Researchers have uncovered how post-viral fatigue syndromes, including Long COVID, become life-changing diseases and why patients suffer frequent relapses.
Published New safe-sleep guidelines aim to reduce infant deaths (via sciencedaily.com)
There are 3,500 sleep-related infant deaths in the United States each year. Many of those deaths are preventable, and the authors of the new guidelines are urging parents to take simple steps to help keep their children safe.
Published Breastfeeding duration associated with cognition (via sciencedaily.com) Original source
Breastfeeding duration is associated with improved cognitive scores at ages 5 through 14, even after controlling for socioeconomic position and maternal cognitive ability, according to a new study.
Published Longer duration of exclusive breastfeeding has protective effect on childhood asthma (via sciencedaily.com) Original source
A new study shows that a longer period of exclusive breastfeeding was associated with decreased odds of current asthma.
Published How herpesviruses awaken (via sciencedaily.com) Original source
Dormant herpesviruses induce their reactivation via a previously unknown cellular mechanism mediated by a viral microRNA.
Published Busy mothers did less breastfeeding in 19th century Netherlands (via sciencedaily.com)
A 19th century rural Dutch village had unusually low rates of breastfeeding, likely because mothers were busy working, according to a new study.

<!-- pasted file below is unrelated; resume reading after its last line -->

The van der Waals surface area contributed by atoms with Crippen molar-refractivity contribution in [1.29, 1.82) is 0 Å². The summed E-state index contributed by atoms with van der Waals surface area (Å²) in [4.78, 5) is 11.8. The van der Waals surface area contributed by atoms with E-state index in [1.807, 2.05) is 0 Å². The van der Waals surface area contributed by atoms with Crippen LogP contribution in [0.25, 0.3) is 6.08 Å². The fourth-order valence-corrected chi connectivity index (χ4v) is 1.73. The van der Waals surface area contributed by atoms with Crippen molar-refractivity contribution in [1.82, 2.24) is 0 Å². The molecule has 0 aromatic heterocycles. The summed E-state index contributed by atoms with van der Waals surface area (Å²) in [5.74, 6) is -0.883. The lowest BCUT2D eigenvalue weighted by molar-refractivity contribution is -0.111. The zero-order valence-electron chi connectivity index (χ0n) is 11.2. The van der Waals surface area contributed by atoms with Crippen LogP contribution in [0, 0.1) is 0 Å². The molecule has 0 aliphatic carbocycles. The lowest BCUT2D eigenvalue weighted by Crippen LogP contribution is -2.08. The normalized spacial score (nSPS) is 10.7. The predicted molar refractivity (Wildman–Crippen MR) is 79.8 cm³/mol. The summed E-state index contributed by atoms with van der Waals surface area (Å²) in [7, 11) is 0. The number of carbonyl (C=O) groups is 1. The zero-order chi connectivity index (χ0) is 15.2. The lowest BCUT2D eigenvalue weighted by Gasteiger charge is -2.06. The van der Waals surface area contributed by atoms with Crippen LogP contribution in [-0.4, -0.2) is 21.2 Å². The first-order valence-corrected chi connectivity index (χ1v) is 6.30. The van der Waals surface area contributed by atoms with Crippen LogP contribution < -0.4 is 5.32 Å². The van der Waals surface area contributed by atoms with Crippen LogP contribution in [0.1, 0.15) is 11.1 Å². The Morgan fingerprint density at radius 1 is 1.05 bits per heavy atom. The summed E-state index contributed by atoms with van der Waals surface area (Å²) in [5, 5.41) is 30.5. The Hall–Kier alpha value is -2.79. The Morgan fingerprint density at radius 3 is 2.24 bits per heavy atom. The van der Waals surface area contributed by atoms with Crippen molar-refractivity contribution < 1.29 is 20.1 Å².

Published Study reveals the dynamics of human milk production (via sciencedaily.com)
Researchers have performed a large-scale, high-resolution study of the cells in breast milk, allowing them to track how these cells change over time in nursing mothers.
Published Antibiotic and antiretroviral drug effects on breast milk are explored for mothers living with HIV (via sciencedaily.com) Original source
Infants carry a vast assemblage of bacteria, viruses and fungi in their guts. Combined, these microbes make up a complex ecology known as the gut microbiome, which plays a major role in health and disease throughout life. The initial source of these billions of microbes is the mother's breast milk. Scientists have now used next-generation sequencing to investigate the breast milk microbiome from HIV positive women in Kenya.
Published Monitoring breast milk for PFAS (via sciencedaily.com) Original source
A research team has estimated concentrations of perfluoroalkyl and polyfluoroalkyl substances (PFAS) in breast milk -- and raise the need for more research.
Published Genetic mutation may identify women with difficulty producing breast milk (via sciencedaily.com)
Leading health care organizations recommend exclusive breastfeeding for six months after birth, yet some mothers report stopping due to a perceived lack of milk supply. Researchers found in a recent study that women who stopped breastfeeding because they believed they had inadequate milk supply -- a condition called perceived inadequate milk supply (PIMS) -- are more likely to have a specific mutation in a gene found in mammary tissue.
Published Live cells discovered in human breast milk could aid breast cancer research (via sciencedaily.com)
Researchers have explored the cellular changes that occur in human mammary tissue in lactating and non-lactating women, offering insight into the relationship between pregnancy, lactation, and breast cancer.